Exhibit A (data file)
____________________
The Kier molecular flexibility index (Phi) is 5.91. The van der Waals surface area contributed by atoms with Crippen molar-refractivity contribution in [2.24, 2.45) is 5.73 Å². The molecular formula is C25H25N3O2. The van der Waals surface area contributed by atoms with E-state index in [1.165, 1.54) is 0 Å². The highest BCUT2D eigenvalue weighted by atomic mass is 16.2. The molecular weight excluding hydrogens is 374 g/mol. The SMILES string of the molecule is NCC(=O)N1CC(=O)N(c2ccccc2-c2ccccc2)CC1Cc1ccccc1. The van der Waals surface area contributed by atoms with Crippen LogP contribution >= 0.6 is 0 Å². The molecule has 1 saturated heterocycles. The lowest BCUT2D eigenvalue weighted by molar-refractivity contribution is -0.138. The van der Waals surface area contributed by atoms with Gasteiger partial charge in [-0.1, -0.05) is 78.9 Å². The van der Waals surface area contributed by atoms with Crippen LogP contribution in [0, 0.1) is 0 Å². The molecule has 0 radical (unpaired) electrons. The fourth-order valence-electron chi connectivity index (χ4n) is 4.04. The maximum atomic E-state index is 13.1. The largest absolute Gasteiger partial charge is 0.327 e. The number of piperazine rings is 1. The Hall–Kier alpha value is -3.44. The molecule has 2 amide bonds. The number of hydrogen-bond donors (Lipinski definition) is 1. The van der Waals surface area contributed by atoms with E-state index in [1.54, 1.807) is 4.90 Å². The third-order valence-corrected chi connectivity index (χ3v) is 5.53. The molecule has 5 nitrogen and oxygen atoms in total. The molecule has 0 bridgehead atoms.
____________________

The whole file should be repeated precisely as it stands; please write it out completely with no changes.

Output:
The Kier molecular flexibility index (Phi) is 5.91. The van der Waals surface area contributed by atoms with Crippen molar-refractivity contribution in [2.24, 2.45) is 5.73 Å². The molecular formula is C25H25N3O2. The van der Waals surface area contributed by atoms with E-state index in [1.165, 1.54) is 0 Å². The highest BCUT2D eigenvalue weighted by atomic mass is 16.2. The molecular weight excluding hydrogens is 374 g/mol. The SMILES string of the molecule is NCC(=O)N1CC(=O)N(c2ccccc2-c2ccccc2)CC1Cc1ccccc1. The van der Waals surface area contributed by atoms with Crippen LogP contribution >= 0.6 is 0 Å². The molecule has 1 saturated heterocycles. The lowest BCUT2D eigenvalue weighted by molar-refractivity contribution is -0.138. The van der Waals surface area contributed by atoms with Gasteiger partial charge in [-0.1, -0.05) is 78.9 Å². The van der Waals surface area contributed by atoms with Crippen LogP contribution in [0, 0.1) is 0 Å². The molecule has 0 radical (unpaired) electrons. The fourth-order valence-electron chi connectivity index (χ4n) is 4.04. The maximum atomic E-state index is 13.1. The largest absolute Gasteiger partial charge is 0.327 e. The number of piperazine rings is 1. The Hall–Kier alpha value is -3.44. The molecule has 2 amide bonds. The number of hydrogen-bond donors (Lipinski definition) is 1. The van der Waals surface area contributed by atoms with E-state index in [1.54, 1.807) is 4.90 Å². The third-order valence-corrected chi connectivity index (χ3v) is 5.53. The molecule has 5 nitrogen and oxygen atoms in total. The molecule has 0 bridgehead atoms.